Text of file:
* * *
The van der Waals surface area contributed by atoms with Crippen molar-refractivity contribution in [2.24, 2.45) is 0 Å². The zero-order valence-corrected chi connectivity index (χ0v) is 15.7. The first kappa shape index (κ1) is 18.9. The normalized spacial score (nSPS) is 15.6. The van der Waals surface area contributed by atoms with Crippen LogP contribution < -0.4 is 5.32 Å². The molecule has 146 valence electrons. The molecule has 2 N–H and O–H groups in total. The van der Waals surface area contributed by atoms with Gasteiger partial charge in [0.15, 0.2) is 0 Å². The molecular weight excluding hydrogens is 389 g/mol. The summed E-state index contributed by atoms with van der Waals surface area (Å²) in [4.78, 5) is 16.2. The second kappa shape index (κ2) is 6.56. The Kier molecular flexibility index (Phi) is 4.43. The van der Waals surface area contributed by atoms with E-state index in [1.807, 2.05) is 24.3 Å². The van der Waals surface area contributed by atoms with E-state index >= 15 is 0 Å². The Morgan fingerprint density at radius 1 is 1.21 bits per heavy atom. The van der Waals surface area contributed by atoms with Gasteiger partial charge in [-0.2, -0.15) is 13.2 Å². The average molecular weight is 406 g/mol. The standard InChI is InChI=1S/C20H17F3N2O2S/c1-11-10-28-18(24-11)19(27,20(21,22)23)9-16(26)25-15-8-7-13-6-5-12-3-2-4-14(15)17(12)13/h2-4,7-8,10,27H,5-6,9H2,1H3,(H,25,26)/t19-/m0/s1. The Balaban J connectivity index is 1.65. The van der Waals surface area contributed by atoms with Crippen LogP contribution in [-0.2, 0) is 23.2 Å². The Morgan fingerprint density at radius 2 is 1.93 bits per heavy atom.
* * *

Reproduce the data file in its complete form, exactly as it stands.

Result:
The van der Waals surface area contributed by atoms with Crippen molar-refractivity contribution in [2.24, 2.45) is 0 Å². The zero-order valence-corrected chi connectivity index (χ0v) is 15.7. The first kappa shape index (κ1) is 18.9. The normalized spacial score (nSPS) is 15.6. The van der Waals surface area contributed by atoms with Crippen LogP contribution < -0.4 is 5.32 Å². The molecule has 146 valence electrons. The molecule has 2 N–H and O–H groups in total. The van der Waals surface area contributed by atoms with Gasteiger partial charge in [0.15, 0.2) is 0 Å². The molecular weight excluding hydrogens is 389 g/mol. The summed E-state index contributed by atoms with van der Waals surface area (Å²) in [4.78, 5) is 16.2. The second kappa shape index (κ2) is 6.56. The Kier molecular flexibility index (Phi) is 4.43. The van der Waals surface area contributed by atoms with E-state index in [1.807, 2.05) is 24.3 Å². The van der Waals surface area contributed by atoms with E-state index >= 15 is 0 Å². The Morgan fingerprint density at radius 1 is 1.21 bits per heavy atom. The van der Waals surface area contributed by atoms with Gasteiger partial charge in [-0.2, -0.15) is 13.2 Å². The average molecular weight is 406 g/mol. The standard InChI is InChI=1S/C20H17F3N2O2S/c1-11-10-28-18(24-11)19(27,20(21,22)23)9-16(26)25-15-8-7-13-6-5-12-3-2-4-14(15)17(12)13/h2-4,7-8,10,27H,5-6,9H2,1H3,(H,25,26)/t19-/m0/s1. The Balaban J connectivity index is 1.65. The van der Waals surface area contributed by atoms with Crippen LogP contribution in [-0.2, 0) is 23.2 Å². The Morgan fingerprint density at radius 2 is 1.93 bits per heavy atom.